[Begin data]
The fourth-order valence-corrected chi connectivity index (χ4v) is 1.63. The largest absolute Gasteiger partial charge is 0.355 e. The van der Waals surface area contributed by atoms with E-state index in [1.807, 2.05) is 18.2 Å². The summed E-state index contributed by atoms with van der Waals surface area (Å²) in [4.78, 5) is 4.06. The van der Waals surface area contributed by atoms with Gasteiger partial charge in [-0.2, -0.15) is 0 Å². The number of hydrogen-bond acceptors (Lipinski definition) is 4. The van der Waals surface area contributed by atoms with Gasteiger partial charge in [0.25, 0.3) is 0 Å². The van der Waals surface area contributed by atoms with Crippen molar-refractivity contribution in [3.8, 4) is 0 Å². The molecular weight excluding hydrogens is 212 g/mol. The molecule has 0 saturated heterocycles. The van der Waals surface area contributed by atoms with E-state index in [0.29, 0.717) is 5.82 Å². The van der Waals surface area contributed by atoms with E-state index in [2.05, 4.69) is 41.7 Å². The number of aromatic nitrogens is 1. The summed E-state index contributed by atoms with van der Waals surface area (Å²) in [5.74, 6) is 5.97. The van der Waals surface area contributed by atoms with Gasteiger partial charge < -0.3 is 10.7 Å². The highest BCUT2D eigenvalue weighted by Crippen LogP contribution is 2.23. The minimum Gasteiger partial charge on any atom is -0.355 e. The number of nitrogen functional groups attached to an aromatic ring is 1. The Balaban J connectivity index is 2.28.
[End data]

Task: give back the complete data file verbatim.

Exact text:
The fourth-order valence-corrected chi connectivity index (χ4v) is 1.63. The largest absolute Gasteiger partial charge is 0.355 e. The van der Waals surface area contributed by atoms with E-state index in [1.807, 2.05) is 18.2 Å². The summed E-state index contributed by atoms with van der Waals surface area (Å²) in [4.78, 5) is 4.06. The van der Waals surface area contributed by atoms with Gasteiger partial charge in [-0.2, -0.15) is 0 Å². The number of hydrogen-bond acceptors (Lipinski definition) is 4. The van der Waals surface area contributed by atoms with Gasteiger partial charge in [0.25, 0.3) is 0 Å². The van der Waals surface area contributed by atoms with Crippen molar-refractivity contribution in [3.8, 4) is 0 Å². The molecular weight excluding hydrogens is 212 g/mol. The molecule has 0 saturated heterocycles. The van der Waals surface area contributed by atoms with E-state index in [0.29, 0.717) is 5.82 Å². The van der Waals surface area contributed by atoms with E-state index in [2.05, 4.69) is 41.7 Å². The number of aromatic nitrogens is 1. The summed E-state index contributed by atoms with van der Waals surface area (Å²) in [5.74, 6) is 5.97. The van der Waals surface area contributed by atoms with Gasteiger partial charge < -0.3 is 10.7 Å². The highest BCUT2D eigenvalue weighted by Crippen LogP contribution is 2.23. The minimum Gasteiger partial charge on any atom is -0.355 e. The number of nitrogen functional groups attached to an aromatic ring is 1. The Balaban J connectivity index is 2.28.